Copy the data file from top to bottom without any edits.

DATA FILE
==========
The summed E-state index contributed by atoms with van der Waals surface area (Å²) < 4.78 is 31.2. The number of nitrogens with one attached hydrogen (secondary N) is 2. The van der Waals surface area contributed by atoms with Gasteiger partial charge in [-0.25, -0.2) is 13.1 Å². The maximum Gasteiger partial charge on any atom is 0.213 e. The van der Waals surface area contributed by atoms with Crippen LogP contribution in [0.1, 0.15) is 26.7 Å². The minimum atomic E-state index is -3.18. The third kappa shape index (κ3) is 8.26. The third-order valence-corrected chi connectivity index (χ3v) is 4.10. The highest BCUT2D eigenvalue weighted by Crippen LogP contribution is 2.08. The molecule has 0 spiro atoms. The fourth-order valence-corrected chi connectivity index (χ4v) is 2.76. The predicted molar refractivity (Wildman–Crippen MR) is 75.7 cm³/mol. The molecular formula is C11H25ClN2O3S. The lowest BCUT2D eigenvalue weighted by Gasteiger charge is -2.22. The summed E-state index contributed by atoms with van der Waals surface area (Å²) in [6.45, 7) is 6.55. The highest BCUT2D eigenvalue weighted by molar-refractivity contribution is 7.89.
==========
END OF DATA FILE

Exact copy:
The summed E-state index contributed by atoms with van der Waals surface area (Å²) < 4.78 is 31.2. The number of nitrogens with one attached hydrogen (secondary N) is 2. The van der Waals surface area contributed by atoms with Gasteiger partial charge in [-0.25, -0.2) is 13.1 Å². The maximum Gasteiger partial charge on any atom is 0.213 e. The van der Waals surface area contributed by atoms with Crippen LogP contribution in [0.1, 0.15) is 26.7 Å². The minimum atomic E-state index is -3.18. The third kappa shape index (κ3) is 8.26. The third-order valence-corrected chi connectivity index (χ3v) is 4.10. The highest BCUT2D eigenvalue weighted by Crippen LogP contribution is 2.08. The molecule has 0 spiro atoms. The fourth-order valence-corrected chi connectivity index (χ4v) is 2.76. The predicted molar refractivity (Wildman–Crippen MR) is 75.7 cm³/mol. The molecular formula is C11H25ClN2O3S. The lowest BCUT2D eigenvalue weighted by Gasteiger charge is -2.22. The summed E-state index contributed by atoms with van der Waals surface area (Å²) in [6.45, 7) is 6.55. The highest BCUT2D eigenvalue weighted by molar-refractivity contribution is 7.89.